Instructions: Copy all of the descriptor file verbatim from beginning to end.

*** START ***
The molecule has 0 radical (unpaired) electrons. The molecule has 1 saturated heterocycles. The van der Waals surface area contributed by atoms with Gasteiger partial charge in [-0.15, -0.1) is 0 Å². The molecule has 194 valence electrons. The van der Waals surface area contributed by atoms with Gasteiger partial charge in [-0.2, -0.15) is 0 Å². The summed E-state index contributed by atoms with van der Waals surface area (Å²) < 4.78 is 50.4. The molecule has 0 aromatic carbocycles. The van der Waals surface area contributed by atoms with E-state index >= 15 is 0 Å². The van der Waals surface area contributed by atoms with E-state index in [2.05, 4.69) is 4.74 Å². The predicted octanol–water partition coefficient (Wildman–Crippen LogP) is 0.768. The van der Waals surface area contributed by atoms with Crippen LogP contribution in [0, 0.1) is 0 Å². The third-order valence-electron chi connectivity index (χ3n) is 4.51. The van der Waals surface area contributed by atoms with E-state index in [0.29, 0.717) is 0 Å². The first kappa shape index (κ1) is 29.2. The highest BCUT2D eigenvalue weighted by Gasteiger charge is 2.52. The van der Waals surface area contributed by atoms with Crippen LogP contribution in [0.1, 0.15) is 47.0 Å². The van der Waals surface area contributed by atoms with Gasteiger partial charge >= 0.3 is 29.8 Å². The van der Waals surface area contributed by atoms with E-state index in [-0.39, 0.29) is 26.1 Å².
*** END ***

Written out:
The molecule has 0 radical (unpaired) electrons. The molecule has 1 saturated heterocycles. The van der Waals surface area contributed by atoms with Gasteiger partial charge in [-0.15, -0.1) is 0 Å². The molecule has 194 valence electrons. The van der Waals surface area contributed by atoms with Gasteiger partial charge in [-0.2, -0.15) is 0 Å². The summed E-state index contributed by atoms with van der Waals surface area (Å²) < 4.78 is 50.4. The molecule has 0 aromatic carbocycles. The van der Waals surface area contributed by atoms with E-state index >= 15 is 0 Å². The van der Waals surface area contributed by atoms with E-state index in [2.05, 4.69) is 4.74 Å². The predicted octanol–water partition coefficient (Wildman–Crippen LogP) is 0.768. The van der Waals surface area contributed by atoms with Crippen LogP contribution in [0, 0.1) is 0 Å². The third-order valence-electron chi connectivity index (χ3n) is 4.51. The van der Waals surface area contributed by atoms with E-state index in [0.29, 0.717) is 0 Å². The first kappa shape index (κ1) is 29.2. The highest BCUT2D eigenvalue weighted by Gasteiger charge is 2.52. The van der Waals surface area contributed by atoms with Crippen LogP contribution in [0.1, 0.15) is 47.0 Å². The van der Waals surface area contributed by atoms with Gasteiger partial charge >= 0.3 is 29.8 Å². The van der Waals surface area contributed by atoms with E-state index in [-0.39, 0.29) is 26.1 Å².